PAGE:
ISSUE #436

436 - Insect Management In 2003


The sugarbeet root maggot continues to be the most serious insect pest in sugarbeets. Yield and quality losses can exceed $200 per acre when root maggot controls are not properly implemented.

SBRM Forecast for the 2003 Growing Season
By Dr. M. Boetel, NDSU

Although SBRM emergence was unusually late during 2002, historical records suggest that neither population level nor emergence timing should be impacted in 2003. Sugarbeet root maggot populations are expected to be mostly low for southern and central portions of the Red River Valley. Infestations are likely to be relatively low on the Minnesota side of the Red River from Sabin north all the way to the U.S./Canadian border. Occasional areas of moderate pressure could occur in the central and northern areas of the Valley. Moderate to high infestations are anticipated in fields between the Grafton/Hoople vicinity in northeastern Walsh County and the Cavalier/Bathgate area in northern Pembina County of northeastern North Dakota. Due to poor performance of soil and foliar-applied insecticides in 2002 in some northeastern North Dakota fields, intermittent pockets with severe infestations are also likely to develop. Proximity of sugarbeet to previous-year beet fields, especially those where insecticide performance was unsatisfactory, can often increase the risk of damaging population levels. It should be clearly understood that significant fly activity is likely for sugarbeets planted adjacently to previous-year beet fields that had moderate to high fly densities and/or substantial maggot feeding pressure. Environmental conditions within the growing season can affect the precision of this forecast.

Root Maggot Control Strategies:

  • Calibrate granular insecticide applicators
  • Use a planting time insecticide application
  • Use wind shields on planters
  • Apply the correct insecticide rate
  • High labeled rates for high pressure areas
  • Post emergence second applications of liquid or granular insecticide if needed
  • Rotary hoe at peak egg laying
  • Don't use Mustang Max for root maggot control as it provides suppression only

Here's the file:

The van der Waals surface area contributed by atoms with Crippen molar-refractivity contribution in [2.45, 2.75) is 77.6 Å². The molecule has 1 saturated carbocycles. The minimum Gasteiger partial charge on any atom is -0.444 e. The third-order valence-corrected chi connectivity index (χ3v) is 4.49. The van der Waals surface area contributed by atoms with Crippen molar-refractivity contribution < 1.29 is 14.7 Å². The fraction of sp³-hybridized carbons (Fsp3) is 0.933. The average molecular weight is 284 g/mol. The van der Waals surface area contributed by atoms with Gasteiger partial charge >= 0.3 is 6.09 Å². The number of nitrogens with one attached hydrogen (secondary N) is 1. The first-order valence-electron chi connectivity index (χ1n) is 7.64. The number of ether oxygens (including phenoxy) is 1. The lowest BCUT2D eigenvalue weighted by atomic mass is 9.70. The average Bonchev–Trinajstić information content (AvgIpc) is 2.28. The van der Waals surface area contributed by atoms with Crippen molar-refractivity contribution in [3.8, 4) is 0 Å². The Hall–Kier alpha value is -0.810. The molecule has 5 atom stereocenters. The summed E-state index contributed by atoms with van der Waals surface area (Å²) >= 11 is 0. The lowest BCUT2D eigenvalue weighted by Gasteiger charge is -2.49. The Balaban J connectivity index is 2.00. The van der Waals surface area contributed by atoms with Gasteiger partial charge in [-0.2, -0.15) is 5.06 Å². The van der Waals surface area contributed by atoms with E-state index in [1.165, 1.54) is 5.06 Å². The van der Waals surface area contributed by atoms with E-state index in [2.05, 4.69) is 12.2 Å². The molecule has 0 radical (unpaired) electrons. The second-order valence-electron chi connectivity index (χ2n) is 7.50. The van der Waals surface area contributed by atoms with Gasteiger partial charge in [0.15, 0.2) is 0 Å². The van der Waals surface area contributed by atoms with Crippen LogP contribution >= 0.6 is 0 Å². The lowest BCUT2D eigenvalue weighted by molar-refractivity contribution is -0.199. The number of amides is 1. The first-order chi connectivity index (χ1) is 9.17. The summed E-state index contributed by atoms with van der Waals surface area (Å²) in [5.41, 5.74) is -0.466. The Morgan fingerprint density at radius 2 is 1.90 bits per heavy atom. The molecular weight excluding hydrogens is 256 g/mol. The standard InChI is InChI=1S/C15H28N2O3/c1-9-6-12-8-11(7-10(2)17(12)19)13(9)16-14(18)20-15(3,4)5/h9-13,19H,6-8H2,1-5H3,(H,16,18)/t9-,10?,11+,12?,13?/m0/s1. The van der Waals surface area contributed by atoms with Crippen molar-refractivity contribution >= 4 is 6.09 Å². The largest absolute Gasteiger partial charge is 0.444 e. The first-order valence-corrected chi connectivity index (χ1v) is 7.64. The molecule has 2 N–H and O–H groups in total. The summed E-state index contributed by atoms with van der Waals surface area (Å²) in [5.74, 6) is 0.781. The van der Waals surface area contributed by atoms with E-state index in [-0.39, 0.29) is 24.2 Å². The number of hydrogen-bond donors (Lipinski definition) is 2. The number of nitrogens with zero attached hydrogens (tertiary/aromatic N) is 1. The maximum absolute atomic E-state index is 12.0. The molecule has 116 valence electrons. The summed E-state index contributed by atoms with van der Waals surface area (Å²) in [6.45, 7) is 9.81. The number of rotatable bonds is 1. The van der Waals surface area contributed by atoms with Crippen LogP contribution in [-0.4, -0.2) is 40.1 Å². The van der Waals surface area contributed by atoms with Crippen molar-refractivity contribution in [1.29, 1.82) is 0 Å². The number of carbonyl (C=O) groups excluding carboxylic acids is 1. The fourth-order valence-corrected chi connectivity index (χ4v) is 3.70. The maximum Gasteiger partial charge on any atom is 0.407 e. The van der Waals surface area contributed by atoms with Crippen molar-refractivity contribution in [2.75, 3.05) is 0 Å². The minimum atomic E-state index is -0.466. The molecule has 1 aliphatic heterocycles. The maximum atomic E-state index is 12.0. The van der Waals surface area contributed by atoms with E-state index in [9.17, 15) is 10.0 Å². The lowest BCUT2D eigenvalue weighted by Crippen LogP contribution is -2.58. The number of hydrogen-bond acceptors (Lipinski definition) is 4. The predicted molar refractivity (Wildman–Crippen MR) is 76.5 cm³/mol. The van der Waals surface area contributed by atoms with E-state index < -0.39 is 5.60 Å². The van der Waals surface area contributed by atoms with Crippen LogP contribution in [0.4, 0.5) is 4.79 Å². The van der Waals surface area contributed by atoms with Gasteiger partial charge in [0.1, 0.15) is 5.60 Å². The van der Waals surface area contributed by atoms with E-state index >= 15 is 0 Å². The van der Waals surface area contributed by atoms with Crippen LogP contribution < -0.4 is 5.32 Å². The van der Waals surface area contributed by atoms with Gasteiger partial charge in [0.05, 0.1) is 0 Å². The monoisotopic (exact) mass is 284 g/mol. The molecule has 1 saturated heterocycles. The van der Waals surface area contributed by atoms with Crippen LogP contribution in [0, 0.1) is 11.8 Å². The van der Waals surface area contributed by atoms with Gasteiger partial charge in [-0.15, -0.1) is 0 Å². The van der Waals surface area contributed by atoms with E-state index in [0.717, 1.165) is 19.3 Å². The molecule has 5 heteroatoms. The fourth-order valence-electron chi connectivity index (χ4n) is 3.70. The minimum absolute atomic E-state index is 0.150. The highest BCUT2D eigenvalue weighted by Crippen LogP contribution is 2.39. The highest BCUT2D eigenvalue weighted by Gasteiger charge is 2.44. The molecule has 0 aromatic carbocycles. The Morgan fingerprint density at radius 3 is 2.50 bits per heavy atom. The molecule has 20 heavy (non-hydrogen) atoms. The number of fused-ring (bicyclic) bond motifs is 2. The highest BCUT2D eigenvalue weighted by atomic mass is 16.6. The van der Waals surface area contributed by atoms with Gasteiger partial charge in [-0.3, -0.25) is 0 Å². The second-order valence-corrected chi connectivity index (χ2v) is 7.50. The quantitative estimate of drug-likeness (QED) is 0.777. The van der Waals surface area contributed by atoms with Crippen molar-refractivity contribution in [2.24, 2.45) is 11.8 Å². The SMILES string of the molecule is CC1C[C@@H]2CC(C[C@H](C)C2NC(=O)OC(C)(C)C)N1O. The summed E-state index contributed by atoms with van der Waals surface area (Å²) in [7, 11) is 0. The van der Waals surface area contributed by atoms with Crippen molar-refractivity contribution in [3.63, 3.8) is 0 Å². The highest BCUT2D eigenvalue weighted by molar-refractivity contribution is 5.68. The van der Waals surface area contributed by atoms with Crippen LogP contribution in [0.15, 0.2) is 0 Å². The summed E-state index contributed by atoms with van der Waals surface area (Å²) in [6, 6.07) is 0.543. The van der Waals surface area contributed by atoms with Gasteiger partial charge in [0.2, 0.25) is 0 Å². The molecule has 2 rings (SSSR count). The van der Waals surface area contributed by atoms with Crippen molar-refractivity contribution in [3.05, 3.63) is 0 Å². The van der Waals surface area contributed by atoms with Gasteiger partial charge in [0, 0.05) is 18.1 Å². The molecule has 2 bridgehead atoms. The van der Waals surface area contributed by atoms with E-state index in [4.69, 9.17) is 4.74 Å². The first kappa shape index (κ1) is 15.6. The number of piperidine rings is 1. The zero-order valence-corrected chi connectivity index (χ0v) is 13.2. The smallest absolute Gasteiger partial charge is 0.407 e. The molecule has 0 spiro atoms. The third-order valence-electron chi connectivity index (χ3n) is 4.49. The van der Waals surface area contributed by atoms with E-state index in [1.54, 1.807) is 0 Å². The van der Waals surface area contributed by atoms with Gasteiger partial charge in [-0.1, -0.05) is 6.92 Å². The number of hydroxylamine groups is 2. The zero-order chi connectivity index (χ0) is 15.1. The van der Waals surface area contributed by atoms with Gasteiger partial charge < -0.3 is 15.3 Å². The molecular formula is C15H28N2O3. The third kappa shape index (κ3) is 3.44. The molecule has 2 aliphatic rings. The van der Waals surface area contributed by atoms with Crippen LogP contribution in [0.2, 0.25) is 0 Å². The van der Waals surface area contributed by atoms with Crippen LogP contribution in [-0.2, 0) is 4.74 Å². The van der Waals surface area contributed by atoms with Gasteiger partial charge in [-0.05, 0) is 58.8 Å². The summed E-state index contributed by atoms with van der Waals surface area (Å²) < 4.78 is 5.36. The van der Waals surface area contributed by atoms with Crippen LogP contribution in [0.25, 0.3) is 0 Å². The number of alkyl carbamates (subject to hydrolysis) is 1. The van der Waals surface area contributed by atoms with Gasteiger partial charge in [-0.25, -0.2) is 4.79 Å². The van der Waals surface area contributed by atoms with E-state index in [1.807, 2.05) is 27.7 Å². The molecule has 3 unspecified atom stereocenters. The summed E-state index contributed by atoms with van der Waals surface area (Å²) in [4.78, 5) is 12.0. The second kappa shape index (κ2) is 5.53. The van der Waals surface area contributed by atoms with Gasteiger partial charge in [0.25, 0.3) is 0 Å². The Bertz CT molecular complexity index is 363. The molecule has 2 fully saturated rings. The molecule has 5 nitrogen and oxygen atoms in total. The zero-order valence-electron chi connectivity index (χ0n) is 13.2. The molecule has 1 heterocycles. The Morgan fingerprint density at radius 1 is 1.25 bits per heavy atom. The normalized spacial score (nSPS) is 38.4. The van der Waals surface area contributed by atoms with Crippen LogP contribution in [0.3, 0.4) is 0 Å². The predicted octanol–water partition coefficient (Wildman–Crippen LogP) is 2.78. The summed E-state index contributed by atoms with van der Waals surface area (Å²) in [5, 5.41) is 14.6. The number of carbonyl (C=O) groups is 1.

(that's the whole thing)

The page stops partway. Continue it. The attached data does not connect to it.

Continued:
• Reapply insecticide if replanting fields

Recommended Application Rates For Planting-Time Soil Insecticides Based On Expected SBRM Population Level

 Rate (product/ac) within population level 
InsecticideLowModerateHighTiming Options
Counter CR RUP 4.5 lb 7.5 lb 9.0 lb Planting-time or Post
Counter 15G RUP 5.9 lb 10.0 lb 11.9 lb Planting-time or Post
Lorsban 15G 6.7 lb 10.0 lb 13.4 lb Planting-time or Post
Temik 15G RUP 6.7 lb 10.0 lb 14.0 lb Planting-time or Post

RUP - restricted use pesticide

Mustang Max Labeled

Mustang Max has received a 24 © label for use on sugarbeets in Minnesota and North Dakota in March of 2003. These labels are in effect for 5 years or until a full section 3 label is received for Mustang Max.

Mustang Max Use Recommendations:

  • Controls wireworms, cutworms and white grubs
  • For wireworm and white grub apply in furrow or a 3-4 inch T-band at planting
  • For cutworms apply in a 5-7 inch band or broadcast in a minimum of 3-5 gpa
  • Can be tank mixed with 10-34-0
  • Always use tank agitation if mixing with 10-34-0
  • Use with 10-34-0 starter in furrow for wireworm control only
  • Can be tank mixed under cold temperatures with 10-34-0
CropPestUse Rate
Sugarbeets (At Plant) Seedling Pests including:
White Grub
Cutworms species
4.0 oz/A
(o.025 lb ai/A)
Sugarbeets (Foliar) Foliar Pests including:
Cutworms species
Flea Beetle
2.24 - 4.0 oz/A
(0.014 - 0.025 lb ai/A)
Opportunities to Enhance On-Farm ProfitsIncreased Income or Savings on 400 Acres
Gold Standard: Timely weed control to maximize crop potential.  
Eleven-inch band vs. broadcast application of micro rates applied 4x at a broadcast cost of $20/application. $10/acre savings with each application $16,000
Gold Standard: Stand establishment and management "foundation for success."  
Increase plant population by 10 beets/100' of row on all acres because plant stands were less than the optimum harvest population of 180-190beets/100' of row = 1.0 T/acre yield increase at $40/ton. $16,000
Gold Standard: Timely weed control to maximize crop potential.  
Effectively select herbicides to control resistant Kochia on land to be planted to beets in 2004. Enable continued use of micro rates that reduces herbicide costs $20/acre and less beet injury increases yields 0.5T/acre at $40/ton or $20.00/acre. $16,000
Gold Standard: Precision "N" management to maximize net sucrose.  
Reduce N use by 10 lb./acre on 400 acres to be spring fertilized, results in use of 4,000 lbs. less N @ $.18/lb. and 2 lb. more recoverable sugar per ton (1999 Larry Smith research) on a 19T/A crop with a $.22/lb. net selling price of sugar. $4,064
Gold Standard: Timely weed control to maximize crop potential.  
Reduce row crop cultivations by one pass @ a $4.00 cost/acre. $1,600
Gold Standard: Timely weed control to maximize crop potential.  
Save one eleven-inch band herbicide application by substitution of a rotary hoe operations for a net $7.00/acre savings in herbicide costs. $2,800

Obviously all shareholders can't fully take advantage of all these opportunities. Many shareholders may already be using these practices. To influence ON-FARM PROFITABILITY, each shareholder needs to determine which of these opportunities, or others, have the best fit for their operation in 2003.